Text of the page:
President Hage Geingob says he will not entertain local and international investors in search of appointments to discuss business plans and tenders with him.
Geingob advised those requiring guidance to seek the counsel of line ministers or technocrats.
It seems Geingob was making reference to the notion that has emerged in South Africa that certain business interests have “captured the state”, so that they have preferential treatment when it comes to securing lucrative business from the state.
“I want to inform all domestic and international investors that the presidency will always welcome courtesy visits, but the tendency to seek appointments for the discussion of business plans and tenders is not welcome.”
“No meetings will be entertained in this regard and my advice is that those requiring guidance seek the counsel of line ministers or technocrats. This is to encourage the process of a multi-layered decision-making process, which encourages transparency and discourages favouritism, secrets and name-dropping,” remarked Geingob during Namibia’s 26th independence anniversary celebrations yesterday, on a day which also marked his first full year as president.
Geingob said there are some investors who go to the public and say they saw the ‘old man’ but don’t say in detail what was discussed in those meetings, and give the impression that the president had agreed with them or supported them.
Geingob said he is committed to the policy of transparency and that the fight against poverty runs concurrently with the war on corruption and their respective root causes.
He said the Public Procurement Act will ensure transparency and effectiveness in the public procurement system.
He added that the Whistleblower Protection Bill seeks to protect those who wish to provide truthful and traceable evidence of corruption, without suffering victimization.
“We need to move away from innuendo and rumour-mongering and move towards providing evidence,” he said.
The president said corruption is about ethics and those who are uninvolved but aware of corrupt activities, yet remain silent. “Those who falsely accuse others of corruption and those who succumb to the solicitation of bribes are part of the problem,” he said.
He added that people’s expectations after 26 years of independence are high and people want food, clothing and shelter. “They want jobs, better housing and good nutrition. They want a leader who will bring prosperity to the nation and they want that leader to act quickly.”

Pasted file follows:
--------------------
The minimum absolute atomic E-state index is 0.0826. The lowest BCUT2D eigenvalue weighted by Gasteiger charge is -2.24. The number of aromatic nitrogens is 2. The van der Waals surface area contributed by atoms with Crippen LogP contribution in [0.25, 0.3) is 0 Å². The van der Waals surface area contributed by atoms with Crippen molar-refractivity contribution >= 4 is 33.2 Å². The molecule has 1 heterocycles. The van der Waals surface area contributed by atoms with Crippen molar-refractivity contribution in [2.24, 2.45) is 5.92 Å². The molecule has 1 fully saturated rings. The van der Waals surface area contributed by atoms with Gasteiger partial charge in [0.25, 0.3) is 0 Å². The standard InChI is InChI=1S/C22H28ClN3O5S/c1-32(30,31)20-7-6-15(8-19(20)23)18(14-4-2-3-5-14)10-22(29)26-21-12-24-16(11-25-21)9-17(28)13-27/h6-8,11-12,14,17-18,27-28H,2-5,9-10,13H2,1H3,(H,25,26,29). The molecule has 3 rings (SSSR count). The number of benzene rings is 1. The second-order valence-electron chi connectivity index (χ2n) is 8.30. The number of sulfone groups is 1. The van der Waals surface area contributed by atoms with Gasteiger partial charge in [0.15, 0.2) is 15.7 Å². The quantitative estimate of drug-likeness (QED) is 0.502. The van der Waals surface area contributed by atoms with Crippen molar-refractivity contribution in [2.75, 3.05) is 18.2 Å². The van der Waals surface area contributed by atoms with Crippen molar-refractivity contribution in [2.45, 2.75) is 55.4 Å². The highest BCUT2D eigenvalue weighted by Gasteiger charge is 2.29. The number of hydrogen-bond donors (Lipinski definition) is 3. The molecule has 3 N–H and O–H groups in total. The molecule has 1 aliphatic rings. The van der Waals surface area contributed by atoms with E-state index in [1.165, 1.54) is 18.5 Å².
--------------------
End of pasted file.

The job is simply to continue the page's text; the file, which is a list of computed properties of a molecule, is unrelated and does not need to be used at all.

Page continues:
He said there is a small minority that would like to suggest that no progress was made since independence and that government’s spending priorities are misplaced.
Geingob said that in his state-of-the-nation address in two weeks’ time he would dedicate adequate time to provide his rebuttal to those wrongly placed notions.
Drawing a comparison between pre- and post-independence Namibia, Geingob indicated that the country’s gross domestic product (GDP) stood at N$5.5 billion in 1990.
“At present our GDP has increased to N$166 billion, a thirty-fold increase,” Geingob said.
Geingob further said the manufacturing sector in 1990 was worth N$290 million but had increased to N$15 billion.
He said the total budget tabled in 1990 was N$2 billion and the capital or development budget only N$254 million.
“In this current fiscal year, the capital budget alone is worth N$9 billion and we will spend N$1.2 billion on funding students through the Namibia Students Financial Assistance Fund,” he said.
“The education and health sectors continue to receive the bulk of state resources. These clearly demonstrate our commitment and prioritization of developing a Namibia where all Namibians may prosper,” underscored the head of state.
Geingob also mentioned that Namibia’s economy has continued to grow at an average of five percent in recent years, despite the global commodities downturn, which has severely affected resources-based countries.
The president said the macro-economic architecture is sound and characterized by decades of growth and stability.
“It is pertinent that we focus our attention on the gaps within our socio-economic architecture and the disparity in income inequality. After 26 years, it is time to focus on the objective of prosperity for all,” he further assured the nation.